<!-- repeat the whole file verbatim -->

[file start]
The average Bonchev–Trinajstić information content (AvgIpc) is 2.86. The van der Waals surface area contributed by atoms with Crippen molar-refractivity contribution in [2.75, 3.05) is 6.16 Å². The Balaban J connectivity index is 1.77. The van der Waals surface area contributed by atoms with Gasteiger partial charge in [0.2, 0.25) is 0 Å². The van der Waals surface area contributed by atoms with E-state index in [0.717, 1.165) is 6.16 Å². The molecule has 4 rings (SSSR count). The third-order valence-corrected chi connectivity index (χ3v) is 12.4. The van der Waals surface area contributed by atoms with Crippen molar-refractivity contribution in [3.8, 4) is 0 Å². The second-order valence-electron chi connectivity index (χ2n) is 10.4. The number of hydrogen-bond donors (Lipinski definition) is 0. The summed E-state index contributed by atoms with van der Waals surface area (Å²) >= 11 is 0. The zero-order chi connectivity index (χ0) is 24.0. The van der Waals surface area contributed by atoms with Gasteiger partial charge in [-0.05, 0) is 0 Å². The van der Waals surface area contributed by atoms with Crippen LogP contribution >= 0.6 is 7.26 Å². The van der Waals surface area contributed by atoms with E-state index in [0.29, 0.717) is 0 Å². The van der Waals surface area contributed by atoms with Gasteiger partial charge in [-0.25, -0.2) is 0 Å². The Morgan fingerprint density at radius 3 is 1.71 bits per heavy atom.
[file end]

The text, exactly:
The average Bonchev–Trinajstić information content (AvgIpc) is 2.86. The van der Waals surface area contributed by atoms with Crippen molar-refractivity contribution in [2.75, 3.05) is 6.16 Å². The Balaban J connectivity index is 1.77. The van der Waals surface area contributed by atoms with Gasteiger partial charge in [0.2, 0.25) is 0 Å². The van der Waals surface area contributed by atoms with E-state index in [0.717, 1.165) is 6.16 Å². The molecule has 4 rings (SSSR count). The third-order valence-corrected chi connectivity index (χ3v) is 12.4. The van der Waals surface area contributed by atoms with Crippen molar-refractivity contribution in [3.8, 4) is 0 Å². The second-order valence-electron chi connectivity index (χ2n) is 10.4. The number of hydrogen-bond donors (Lipinski definition) is 0. The summed E-state index contributed by atoms with van der Waals surface area (Å²) >= 11 is 0. The zero-order chi connectivity index (χ0) is 24.0. The van der Waals surface area contributed by atoms with Gasteiger partial charge in [-0.05, 0) is 0 Å². The van der Waals surface area contributed by atoms with Crippen LogP contribution >= 0.6 is 7.26 Å². The van der Waals surface area contributed by atoms with E-state index in [0.29, 0.717) is 0 Å². The van der Waals surface area contributed by atoms with Gasteiger partial charge in [-0.25, -0.2) is 0 Å². The Morgan fingerprint density at radius 3 is 1.71 bits per heavy atom.